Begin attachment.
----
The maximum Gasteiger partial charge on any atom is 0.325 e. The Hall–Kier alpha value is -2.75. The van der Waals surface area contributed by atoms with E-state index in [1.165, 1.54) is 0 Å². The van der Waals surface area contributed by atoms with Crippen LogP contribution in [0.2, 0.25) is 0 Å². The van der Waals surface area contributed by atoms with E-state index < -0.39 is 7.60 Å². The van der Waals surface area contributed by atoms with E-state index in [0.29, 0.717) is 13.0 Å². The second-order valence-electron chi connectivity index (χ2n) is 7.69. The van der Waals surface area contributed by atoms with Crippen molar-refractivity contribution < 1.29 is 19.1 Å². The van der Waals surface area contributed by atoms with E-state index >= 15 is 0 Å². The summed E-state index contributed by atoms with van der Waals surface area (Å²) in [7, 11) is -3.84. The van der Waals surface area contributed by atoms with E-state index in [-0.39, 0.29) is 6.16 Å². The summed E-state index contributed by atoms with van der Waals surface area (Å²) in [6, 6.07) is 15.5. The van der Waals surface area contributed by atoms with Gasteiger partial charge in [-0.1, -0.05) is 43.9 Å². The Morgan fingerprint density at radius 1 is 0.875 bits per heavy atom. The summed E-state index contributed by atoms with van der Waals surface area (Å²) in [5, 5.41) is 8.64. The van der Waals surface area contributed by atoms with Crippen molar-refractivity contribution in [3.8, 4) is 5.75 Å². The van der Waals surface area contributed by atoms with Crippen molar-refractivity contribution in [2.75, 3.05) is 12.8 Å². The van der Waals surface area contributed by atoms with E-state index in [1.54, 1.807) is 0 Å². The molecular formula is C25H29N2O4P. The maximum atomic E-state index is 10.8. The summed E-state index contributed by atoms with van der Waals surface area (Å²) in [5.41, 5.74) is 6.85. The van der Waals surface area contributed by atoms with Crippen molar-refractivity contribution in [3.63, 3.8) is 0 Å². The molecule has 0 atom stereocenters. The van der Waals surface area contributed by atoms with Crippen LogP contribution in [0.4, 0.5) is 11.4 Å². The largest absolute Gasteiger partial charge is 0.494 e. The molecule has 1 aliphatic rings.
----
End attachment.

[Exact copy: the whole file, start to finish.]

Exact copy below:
The maximum Gasteiger partial charge on any atom is 0.325 e. The Hall–Kier alpha value is -2.75. The van der Waals surface area contributed by atoms with E-state index in [1.165, 1.54) is 0 Å². The van der Waals surface area contributed by atoms with Crippen LogP contribution in [0.2, 0.25) is 0 Å². The van der Waals surface area contributed by atoms with E-state index < -0.39 is 7.60 Å². The van der Waals surface area contributed by atoms with E-state index in [0.29, 0.717) is 13.0 Å². The second-order valence-electron chi connectivity index (χ2n) is 7.69. The van der Waals surface area contributed by atoms with Crippen molar-refractivity contribution < 1.29 is 19.1 Å². The van der Waals surface area contributed by atoms with E-state index >= 15 is 0 Å². The summed E-state index contributed by atoms with van der Waals surface area (Å²) in [7, 11) is -3.84. The van der Waals surface area contributed by atoms with E-state index in [-0.39, 0.29) is 6.16 Å². The summed E-state index contributed by atoms with van der Waals surface area (Å²) in [6, 6.07) is 15.5. The van der Waals surface area contributed by atoms with Gasteiger partial charge in [-0.1, -0.05) is 43.9 Å². The Morgan fingerprint density at radius 1 is 0.875 bits per heavy atom. The summed E-state index contributed by atoms with van der Waals surface area (Å²) in [5, 5.41) is 8.64. The van der Waals surface area contributed by atoms with Crippen molar-refractivity contribution in [3.8, 4) is 5.75 Å². The van der Waals surface area contributed by atoms with Crippen molar-refractivity contribution in [2.75, 3.05) is 12.8 Å². The van der Waals surface area contributed by atoms with E-state index in [1.54, 1.807) is 0 Å². The molecular formula is C25H29N2O4P. The maximum atomic E-state index is 10.8. The summed E-state index contributed by atoms with van der Waals surface area (Å²) in [5.41, 5.74) is 6.85. The van der Waals surface area contributed by atoms with Crippen molar-refractivity contribution in [3.63, 3.8) is 0 Å². The molecule has 0 atom stereocenters. The van der Waals surface area contributed by atoms with Crippen LogP contribution in [0.4, 0.5) is 11.4 Å². The largest absolute Gasteiger partial charge is 0.494 e. The molecule has 1 aliphatic rings.